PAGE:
I "If you wish to keep a town from
thriving dont put up any nu\ie buildings
I than you can conveniently iieeupy your
- - -t- : j ?? - - = ?
self. If you should accidentally have an
empty building, und* any should want to
rent it, ask three times the value of it.
Demand a shy lock price for every spot
of ground that God has given you stew
ardship over. Turn a cold shoulder to
every mechanic or business man seeking
a home among you. Kurl" down the
work of every now workman. <4c
abroad for warts richer than deal with
those who seek to do business in our
midst. Fail to advertise, or in any way
support your paper; so people nbroad
may know whether any business is going
on in town or not.1 Wrap yourselves
with a eont of impervious sei fish n ess j
There is no more ef'ectual way to rei
tard the growth of a'.town thriu nerton.?!
like those enumerated, and There' nrt^jfdb]
pie in every town who ure purAiu'hg tliq
same course every day of their lives,'and
to whom the above, remarks are respect
fully offered for their consideration/'
Judge Bond.
The Washington correspondent of the
Baltimore Evr.xtxi; Jornx.Yi. gives tho
following sketch o!' ?Judge Bond:.
As many papers in t me country arc mak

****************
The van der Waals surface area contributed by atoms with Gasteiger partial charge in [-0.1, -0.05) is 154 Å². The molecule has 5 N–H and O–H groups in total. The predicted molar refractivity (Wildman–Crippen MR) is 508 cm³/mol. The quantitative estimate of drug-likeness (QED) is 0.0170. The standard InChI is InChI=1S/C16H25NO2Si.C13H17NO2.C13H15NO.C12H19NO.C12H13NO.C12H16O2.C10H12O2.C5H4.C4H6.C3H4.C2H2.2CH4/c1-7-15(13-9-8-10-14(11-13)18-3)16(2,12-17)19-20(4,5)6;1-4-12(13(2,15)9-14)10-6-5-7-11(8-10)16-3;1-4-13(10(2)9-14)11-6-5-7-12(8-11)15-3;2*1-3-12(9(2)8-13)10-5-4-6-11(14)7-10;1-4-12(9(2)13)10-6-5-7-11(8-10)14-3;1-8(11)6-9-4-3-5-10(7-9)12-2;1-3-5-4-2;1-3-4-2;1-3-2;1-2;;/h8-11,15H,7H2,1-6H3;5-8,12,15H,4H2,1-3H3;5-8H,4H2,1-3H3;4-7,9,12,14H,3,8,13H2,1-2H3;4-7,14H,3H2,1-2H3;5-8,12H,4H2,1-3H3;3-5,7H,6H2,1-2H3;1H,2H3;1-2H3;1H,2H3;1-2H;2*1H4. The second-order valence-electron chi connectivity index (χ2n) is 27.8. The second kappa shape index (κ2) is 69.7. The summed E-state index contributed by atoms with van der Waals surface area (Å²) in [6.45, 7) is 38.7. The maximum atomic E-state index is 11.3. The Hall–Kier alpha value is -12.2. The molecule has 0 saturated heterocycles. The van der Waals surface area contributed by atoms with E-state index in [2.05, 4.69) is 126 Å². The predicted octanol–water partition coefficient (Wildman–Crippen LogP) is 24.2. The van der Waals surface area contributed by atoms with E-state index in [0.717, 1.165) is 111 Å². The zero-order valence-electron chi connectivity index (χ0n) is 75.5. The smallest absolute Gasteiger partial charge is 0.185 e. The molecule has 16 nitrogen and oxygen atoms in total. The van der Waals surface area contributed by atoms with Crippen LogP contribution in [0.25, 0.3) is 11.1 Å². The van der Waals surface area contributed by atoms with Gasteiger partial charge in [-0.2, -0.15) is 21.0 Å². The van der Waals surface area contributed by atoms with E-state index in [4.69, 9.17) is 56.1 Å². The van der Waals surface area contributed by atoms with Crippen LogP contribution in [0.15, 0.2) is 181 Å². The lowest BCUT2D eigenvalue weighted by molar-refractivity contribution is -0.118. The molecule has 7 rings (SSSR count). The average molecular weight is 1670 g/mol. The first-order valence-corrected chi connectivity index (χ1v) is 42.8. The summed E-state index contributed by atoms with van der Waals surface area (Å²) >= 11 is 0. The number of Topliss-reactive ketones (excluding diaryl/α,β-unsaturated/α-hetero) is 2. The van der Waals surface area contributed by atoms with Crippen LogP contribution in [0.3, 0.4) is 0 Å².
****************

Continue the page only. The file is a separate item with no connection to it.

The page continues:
in'gsi great hue and cry tilmi-.r the Kv. Klux
in South Carolina, suul.thc administration
of justice by Judge Bond, it is but just to
let them know who Judge "Hugo Luin
nmx" Bond is, and so.no of his anteced
ents, lie is; well known in this city, sis
ave the means he used to secure his pres
ent appointment, and ?continuation after
appointment, tlieJaWf r bidt\gstrongly op
posed by Charles Augustus, of the Plun
derer's (>rgan of your city, and who is m?w
his chief eulogizer.
J have been informed by reliuble persons
that when ho was Judgo of tho Criminal
Court of your city, he compelled the crier
of'snid court; (who was once in tlie ?log
busin ss in Baltimore, alsoan engine house
keeper, but mow a post-ofiieo detective,) to
divide Iiis salary (which was larger than
that < f the Judge) with him. He (the
Judge) was the delegate tb the Methodist
Episcopal ('hureh ('onferonce :it Winches4
ter, Virginia, who seceded from the Con
ti rchee because of his strong pro-slavery
views, which were antagonistic to the ma
jori; v of tlie (Vinfer?uc<.
lie it was; while a Judge of the Crim
inal Court of your eity,'and as suchst con
servator of the pesiee, begged sin officer
of the United States ninny to release front
his custody Major Harry (?llnior, (a
prisoner of war,') in Baltimore, and send
his guard home, so that the Union men
could hang him (Mujof Gilmor) to lamp
post; and he it was who caused the ar
rest of many Southern sympathizers in
your city during the late war, by means
of his influence witii the commanding
generals und their provost marshals.
While this prating Judge professes
Chnalianity, he never was known to
improve any opportunity for sowing the
gm.d seed, or of teaching, either by pre
cept or example, the lessons which we
are taught to believe as coming direct
from the fountain-head, and certainly his
actions do not sippesir to be influenced
by the constant kindliness und gentle
hearing of those who understand Christi
anity to signify not. only faith, purity
stud devotion, but also, that pesiee sind
good will among men are it.s fundament